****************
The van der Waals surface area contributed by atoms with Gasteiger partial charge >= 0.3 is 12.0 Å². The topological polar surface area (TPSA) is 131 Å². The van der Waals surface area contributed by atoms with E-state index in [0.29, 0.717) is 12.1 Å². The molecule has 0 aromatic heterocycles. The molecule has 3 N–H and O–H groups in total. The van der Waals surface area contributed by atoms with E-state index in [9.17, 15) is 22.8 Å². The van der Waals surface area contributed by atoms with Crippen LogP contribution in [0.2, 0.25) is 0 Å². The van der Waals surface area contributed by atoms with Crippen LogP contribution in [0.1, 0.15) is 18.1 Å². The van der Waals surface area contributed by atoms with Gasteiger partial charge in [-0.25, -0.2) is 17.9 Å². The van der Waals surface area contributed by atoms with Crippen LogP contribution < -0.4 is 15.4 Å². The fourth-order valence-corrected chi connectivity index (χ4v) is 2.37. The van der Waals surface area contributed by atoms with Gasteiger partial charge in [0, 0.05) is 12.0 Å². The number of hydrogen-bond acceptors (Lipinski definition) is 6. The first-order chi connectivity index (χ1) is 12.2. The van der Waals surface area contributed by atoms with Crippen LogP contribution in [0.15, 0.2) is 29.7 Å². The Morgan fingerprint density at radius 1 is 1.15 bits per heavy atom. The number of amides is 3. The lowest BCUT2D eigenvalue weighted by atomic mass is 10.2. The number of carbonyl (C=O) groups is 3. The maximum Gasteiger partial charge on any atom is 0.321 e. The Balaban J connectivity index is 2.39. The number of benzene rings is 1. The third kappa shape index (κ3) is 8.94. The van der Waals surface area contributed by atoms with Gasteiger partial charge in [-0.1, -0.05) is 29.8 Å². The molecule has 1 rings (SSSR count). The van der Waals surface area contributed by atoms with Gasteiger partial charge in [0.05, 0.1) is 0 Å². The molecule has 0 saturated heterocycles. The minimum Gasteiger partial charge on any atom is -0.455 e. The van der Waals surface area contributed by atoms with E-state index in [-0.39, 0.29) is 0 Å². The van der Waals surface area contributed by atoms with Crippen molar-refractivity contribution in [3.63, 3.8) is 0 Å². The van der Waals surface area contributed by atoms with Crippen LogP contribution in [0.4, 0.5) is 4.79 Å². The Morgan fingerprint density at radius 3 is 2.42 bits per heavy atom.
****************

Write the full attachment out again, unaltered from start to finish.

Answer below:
The van der Waals surface area contributed by atoms with Gasteiger partial charge >= 0.3 is 12.0 Å². The topological polar surface area (TPSA) is 131 Å². The van der Waals surface area contributed by atoms with E-state index in [0.29, 0.717) is 12.1 Å². The molecule has 0 aromatic heterocycles. The molecule has 3 N–H and O–H groups in total. The van der Waals surface area contributed by atoms with E-state index in [9.17, 15) is 22.8 Å². The van der Waals surface area contributed by atoms with Crippen LogP contribution in [0.2, 0.25) is 0 Å². The van der Waals surface area contributed by atoms with Crippen LogP contribution in [0.1, 0.15) is 18.1 Å². The van der Waals surface area contributed by atoms with Gasteiger partial charge in [-0.25, -0.2) is 17.9 Å². The van der Waals surface area contributed by atoms with Crippen LogP contribution < -0.4 is 15.4 Å². The fourth-order valence-corrected chi connectivity index (χ4v) is 2.37. The van der Waals surface area contributed by atoms with Gasteiger partial charge in [0, 0.05) is 12.0 Å². The number of hydrogen-bond acceptors (Lipinski definition) is 6. The first-order chi connectivity index (χ1) is 12.2. The van der Waals surface area contributed by atoms with Crippen LogP contribution in [0.15, 0.2) is 29.7 Å². The Morgan fingerprint density at radius 1 is 1.15 bits per heavy atom. The number of amides is 3. The lowest BCUT2D eigenvalue weighted by atomic mass is 10.2. The number of carbonyl (C=O) groups is 3. The maximum Gasteiger partial charge on any atom is 0.321 e. The Balaban J connectivity index is 2.39. The number of benzene rings is 1. The third kappa shape index (κ3) is 8.94. The van der Waals surface area contributed by atoms with Gasteiger partial charge in [-0.1, -0.05) is 29.8 Å². The molecule has 1 rings (SSSR count). The van der Waals surface area contributed by atoms with Gasteiger partial charge in [0.05, 0.1) is 0 Å². The molecule has 0 saturated heterocycles. The minimum Gasteiger partial charge on any atom is -0.455 e. The van der Waals surface area contributed by atoms with E-state index in [-0.39, 0.29) is 0 Å². The van der Waals surface area contributed by atoms with Crippen molar-refractivity contribution in [3.63, 3.8) is 0 Å². The van der Waals surface area contributed by atoms with Crippen LogP contribution in [0.4, 0.5) is 4.79 Å². The Morgan fingerprint density at radius 3 is 2.42 bits per heavy atom.